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If information is worth something, pay for it

At Verb.company we are trying something new. We are running a test of selling digital news reports by the copy. We have set a low price per copy and made our first report available at our online store. Like the character in the Futurama TV show who always says “Good news, everyone” before sending the crew on another suicidal mission, we are taking a sunny view on the face of horrible odds.

We believe that people will pay for certain news on the Internet. Most of the news industry disagrees and we are hoping to prove them wrong. Our core tenet is: the value of information is inversely proportional to the number of people who have the information. For example, the fewer the people who know where to dig for gold, the more valuable that piece of information is: if you are the only who knows it, then its value is huge. Our business is creating valuable information from scratch.  

The hardest thing in our model is to split news from advertising. For newspapers, low traffic is “bad news”: for two hundred years, they got paid on the number of readers. That business model is now in crumbles. But that is only true if you are selling advertising. If you are buying advertising, you want the least possible reach that will maximize your sales: more bang for the buck. That is what Google and Facebook are offering advertisers to lure them away from news media. For example, instead of buying an ad that will reach 100,000 people hoping to reach the two thousand potential customers willing to buy your gold watches, you can now buy an advertisement in Instagram to target people who have shown an interest in gold jewelry and walk near your store every day.

In our model, we are no longer sellers of advertising but customers of advertising. We are using the same technology that is wreaking havoc on the news industry, very accurate and affordable online segmentation, to find the customers willing to pay for the information we are creating. Google and Facebook dominate the advertising industry but have had a hard time telling the truth from lies. In their model, it may be impossible.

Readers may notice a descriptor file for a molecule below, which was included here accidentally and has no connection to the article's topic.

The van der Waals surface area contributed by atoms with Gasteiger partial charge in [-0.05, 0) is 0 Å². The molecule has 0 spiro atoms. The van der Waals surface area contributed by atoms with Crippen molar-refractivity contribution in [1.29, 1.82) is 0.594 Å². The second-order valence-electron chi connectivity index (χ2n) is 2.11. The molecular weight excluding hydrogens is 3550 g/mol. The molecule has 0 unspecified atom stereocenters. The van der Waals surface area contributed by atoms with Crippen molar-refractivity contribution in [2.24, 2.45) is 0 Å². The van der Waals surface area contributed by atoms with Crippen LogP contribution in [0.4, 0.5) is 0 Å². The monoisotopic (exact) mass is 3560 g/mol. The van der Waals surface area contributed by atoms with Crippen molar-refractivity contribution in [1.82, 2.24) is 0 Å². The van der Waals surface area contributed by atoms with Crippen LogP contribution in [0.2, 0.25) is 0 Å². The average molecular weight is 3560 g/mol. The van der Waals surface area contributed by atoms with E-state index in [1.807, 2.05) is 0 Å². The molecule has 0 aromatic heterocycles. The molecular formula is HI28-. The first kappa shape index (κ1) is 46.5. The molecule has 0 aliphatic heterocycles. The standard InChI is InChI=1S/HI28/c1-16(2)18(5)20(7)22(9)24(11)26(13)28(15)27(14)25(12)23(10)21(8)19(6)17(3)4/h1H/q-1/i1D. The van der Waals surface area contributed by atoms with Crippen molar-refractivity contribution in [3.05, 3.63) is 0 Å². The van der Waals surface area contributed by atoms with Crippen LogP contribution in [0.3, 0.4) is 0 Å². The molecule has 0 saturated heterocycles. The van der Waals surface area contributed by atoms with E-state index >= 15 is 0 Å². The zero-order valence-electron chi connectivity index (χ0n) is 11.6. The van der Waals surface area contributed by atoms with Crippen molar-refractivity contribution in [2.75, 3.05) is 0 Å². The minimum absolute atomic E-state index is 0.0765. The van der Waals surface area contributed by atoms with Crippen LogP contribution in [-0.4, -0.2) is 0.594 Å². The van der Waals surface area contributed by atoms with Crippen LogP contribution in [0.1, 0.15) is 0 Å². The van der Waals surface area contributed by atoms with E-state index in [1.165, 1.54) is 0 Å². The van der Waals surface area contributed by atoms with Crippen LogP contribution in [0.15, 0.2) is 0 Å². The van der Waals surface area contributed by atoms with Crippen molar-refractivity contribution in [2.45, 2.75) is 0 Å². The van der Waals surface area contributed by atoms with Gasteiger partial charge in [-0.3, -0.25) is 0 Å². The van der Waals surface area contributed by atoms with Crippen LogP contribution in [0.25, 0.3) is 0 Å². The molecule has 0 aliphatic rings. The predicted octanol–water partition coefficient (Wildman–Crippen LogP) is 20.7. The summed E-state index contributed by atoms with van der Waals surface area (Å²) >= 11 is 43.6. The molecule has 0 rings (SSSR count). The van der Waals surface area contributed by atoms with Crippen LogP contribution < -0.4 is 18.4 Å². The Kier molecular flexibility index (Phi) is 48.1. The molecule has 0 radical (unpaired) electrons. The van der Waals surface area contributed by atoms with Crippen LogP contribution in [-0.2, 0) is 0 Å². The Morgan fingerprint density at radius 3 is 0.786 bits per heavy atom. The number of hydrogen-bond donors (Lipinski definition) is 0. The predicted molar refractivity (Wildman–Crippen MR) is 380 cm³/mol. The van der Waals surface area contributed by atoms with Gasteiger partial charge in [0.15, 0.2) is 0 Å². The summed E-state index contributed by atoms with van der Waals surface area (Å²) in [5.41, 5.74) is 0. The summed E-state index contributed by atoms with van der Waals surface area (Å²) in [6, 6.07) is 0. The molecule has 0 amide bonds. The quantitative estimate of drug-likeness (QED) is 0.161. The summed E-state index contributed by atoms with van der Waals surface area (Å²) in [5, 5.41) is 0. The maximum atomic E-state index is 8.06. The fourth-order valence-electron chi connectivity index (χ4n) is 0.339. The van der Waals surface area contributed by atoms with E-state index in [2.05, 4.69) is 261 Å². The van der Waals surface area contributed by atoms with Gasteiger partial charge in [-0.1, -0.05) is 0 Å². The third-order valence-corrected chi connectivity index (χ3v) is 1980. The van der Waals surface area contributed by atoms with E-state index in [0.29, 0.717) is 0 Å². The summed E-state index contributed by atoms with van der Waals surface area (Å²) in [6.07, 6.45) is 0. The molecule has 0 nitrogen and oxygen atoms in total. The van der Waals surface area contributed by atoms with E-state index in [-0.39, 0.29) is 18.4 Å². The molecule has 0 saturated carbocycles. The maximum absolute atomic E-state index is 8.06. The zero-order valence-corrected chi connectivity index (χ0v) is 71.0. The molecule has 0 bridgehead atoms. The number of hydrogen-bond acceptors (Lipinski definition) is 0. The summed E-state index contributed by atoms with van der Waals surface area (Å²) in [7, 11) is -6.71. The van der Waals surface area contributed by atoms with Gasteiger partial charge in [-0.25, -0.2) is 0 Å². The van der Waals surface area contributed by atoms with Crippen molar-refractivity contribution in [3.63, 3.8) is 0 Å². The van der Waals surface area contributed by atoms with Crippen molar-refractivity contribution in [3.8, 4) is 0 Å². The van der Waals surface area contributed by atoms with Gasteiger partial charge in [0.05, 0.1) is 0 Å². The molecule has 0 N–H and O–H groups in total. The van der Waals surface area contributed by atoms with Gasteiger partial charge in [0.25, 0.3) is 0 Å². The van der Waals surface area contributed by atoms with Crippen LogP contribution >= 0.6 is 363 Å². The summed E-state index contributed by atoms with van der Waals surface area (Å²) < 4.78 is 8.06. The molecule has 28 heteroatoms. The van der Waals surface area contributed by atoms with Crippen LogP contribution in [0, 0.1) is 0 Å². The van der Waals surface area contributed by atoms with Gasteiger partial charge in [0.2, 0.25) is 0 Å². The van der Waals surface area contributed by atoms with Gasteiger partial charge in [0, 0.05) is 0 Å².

Yet their audience segmentation is a valuable aid to sell our reports. And we at Verb.company can separate the wheat from the chaff. The news industry has time-tested methods to approach the truth. We have adopted the toolbox of classic journalism to do it. That’s why we have created a newsroom modelled after the newspaper ones. In other words, we use Google and Facebook to sell our editorial products. We are not their partners, nor beneficiaries, but customers. The famous business principle applies: the customer is always right.

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Don’t RT

We are constantly tempted to react to the latest message or news. Furthermore, we often see it as a virtue: responding fast to the customer, finishing the task sooner. In a New York Times column, writer Teddy Wayne wonders if this capacity to respond, accelerated by technology, is extinguishing the moment for reflection.

If we think about it, instant reaction is just a habit that we incur into before thinking about the value of the task itself. Unlike the column, I don’t think it’s cellphones’ fault but the difficulty of finding meaning in a longer and easier life than generations before.
Introspection as a lonely activity is a prejudice that reaffirms the reaction habit, by presenting reflection as a luxury for the rich and eccentrics. Yet there is no need to be a hermit to reflect: conversation, which today we practice like never, is a habit that drives to introspection sooner than even withdrawing to the mountains. We just need to pause and think to reflect instead of responding immediately every message.

Don’t RT: think about it.